Automation to push dynamic and adaptive work, says Forrester

03 July 2019 3 min. read

A recent study from research and advisory firm Forrester aims to cut through automation hype, outlining a pragmatic view of how it will impact organizations and consumers.

Automation will change what organizations look like and how people work. It will exacerbate inequality, and eliminate many people’s ability to make a living. How businesses and, most importantly, governments, plan for the rapidly approaching shift will decide how much social and economic chaos will be wrought.

According to the Forrester study, automation will drive the further growth of the gig economy, displacing jobs and talent sources at the same time that it more efficiently connects “buyers” and “sellers.” The growth of unstable work as a reality for more workers, and the consequent deficit in benefits and other positive aspects of permanent work, will necessitate an adequate response from policymakers.

Automation will also fuel “shape-shifting” organizations, superseding today’s hierarchical and siloed firms which have clear jobs and boundaries. “Instead, [they] will have a powerful core of purpose and culture with a central control framework for automation – a task- (not job-) driven organization leveraging both the gig economy and digital outsourcing,” the report notes.

Organizations will also see their customer experience journeys reshaped by the power of automation: “AI-led whispers to frontline workers and predictive experiences to customers will be fundamental in delivering digital and human experiences.”

Forrester’s report relates that automation will have a sensible, systemic, and acute impact on jobs, economic disparity, global markets, and how work is done.

Four options are emerging for the future of work

Human-touch, cross-domain knowledge work, teaching/explaining, and “digital elite” work will see growth, while single-domain knowledge, physical, and location-based work will shrink. Forrester projects overall job losses of 29% by 2030, with only 13% job creation, for a net loss of 16%.

Automation will also exacerbate income disparity, with digital elite getting huge dividends and non-digital workers seeing their jobs eliminated. Being realistic about the limits of “re-skilling” and the possibility of guaranteed income and other government programs will be a central policy imperative in the coming years.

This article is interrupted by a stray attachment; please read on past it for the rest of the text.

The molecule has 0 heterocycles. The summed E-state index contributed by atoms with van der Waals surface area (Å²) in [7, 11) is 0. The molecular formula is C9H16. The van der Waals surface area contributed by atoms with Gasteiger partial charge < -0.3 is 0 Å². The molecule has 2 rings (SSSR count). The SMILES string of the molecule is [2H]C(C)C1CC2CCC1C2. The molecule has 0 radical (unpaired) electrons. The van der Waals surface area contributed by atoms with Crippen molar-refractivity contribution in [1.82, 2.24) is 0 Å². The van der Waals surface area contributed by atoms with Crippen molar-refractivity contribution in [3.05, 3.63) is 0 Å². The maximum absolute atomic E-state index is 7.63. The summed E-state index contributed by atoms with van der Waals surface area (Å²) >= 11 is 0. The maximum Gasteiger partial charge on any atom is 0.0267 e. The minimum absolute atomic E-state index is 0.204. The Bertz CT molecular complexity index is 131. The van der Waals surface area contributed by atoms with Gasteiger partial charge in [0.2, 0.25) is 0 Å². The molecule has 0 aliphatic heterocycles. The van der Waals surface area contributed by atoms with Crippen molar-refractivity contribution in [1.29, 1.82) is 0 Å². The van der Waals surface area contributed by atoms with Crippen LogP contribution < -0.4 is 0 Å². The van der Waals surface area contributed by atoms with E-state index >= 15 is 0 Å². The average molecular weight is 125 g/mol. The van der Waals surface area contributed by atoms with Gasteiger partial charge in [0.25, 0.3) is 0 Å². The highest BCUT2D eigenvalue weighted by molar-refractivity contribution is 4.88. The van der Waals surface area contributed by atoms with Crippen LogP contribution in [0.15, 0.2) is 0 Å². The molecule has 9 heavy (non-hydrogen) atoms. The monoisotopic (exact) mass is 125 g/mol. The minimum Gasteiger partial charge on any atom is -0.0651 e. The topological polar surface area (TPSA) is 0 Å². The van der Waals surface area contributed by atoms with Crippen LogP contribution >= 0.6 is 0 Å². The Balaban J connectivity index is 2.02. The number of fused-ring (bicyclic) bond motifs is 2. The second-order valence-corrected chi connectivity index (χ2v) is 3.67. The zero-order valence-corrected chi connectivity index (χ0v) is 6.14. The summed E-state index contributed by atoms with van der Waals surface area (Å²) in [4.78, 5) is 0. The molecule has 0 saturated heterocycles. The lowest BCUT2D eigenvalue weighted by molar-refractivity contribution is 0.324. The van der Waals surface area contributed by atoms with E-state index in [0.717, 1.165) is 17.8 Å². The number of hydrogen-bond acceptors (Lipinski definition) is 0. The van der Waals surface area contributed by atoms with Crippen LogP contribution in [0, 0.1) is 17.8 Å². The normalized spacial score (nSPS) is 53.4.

The technology will also disrupt outsourcing/offshoring, leaving previously favored low-income economies in the lurch. Automation will substitute low-cost manufacturing with less expensive localized automated manufacturing, while also replacing much low-skill knowledge work outsourcing.

Finally, work will shift to a “symbiotic relationship” between man and machine which matches “leadership, decisioning, and execution tasks across robots and humans that best deliver the desired outcome.”

The study looked at an illustrative case of a taxi ride in the next ten years. The ride-sharer would use an automated vehicle to get to her business meeting, interacting with a personal AI bot, a next-generation version of Alexa or Siri. Work would be expanded in the areas of vehicle automation and experience design and advanced city infrastructure design and implementation, but taxi queue coordinators, schedulers, and taxi drivers would no longer be required. Forrester notes a “more efficient work market, removing areas where humans are need to intervene to support interfaces or just to make things work.”

In the end, the report cautions that governments need to move fast to catch up to a digital-automation dynamic that can threaten or empower their jurisdictions, and need to work together with firms to minimize impact to local jobs and maximize commercial opportunity. Businesses, meanwhile, have to plan for the massive changes to their structure and ways of working.

Individuals have their part too. “Employees already struggle with change and the constant need to reassess and build new skills to keep apace with the market,” Forrester notes. “As much as companies must become learning institutions, so must employees become learners — learning core skills, adapting to new working models, and understanding what it means to be ready and fit for the future, maximizing their Robotics Quotient.”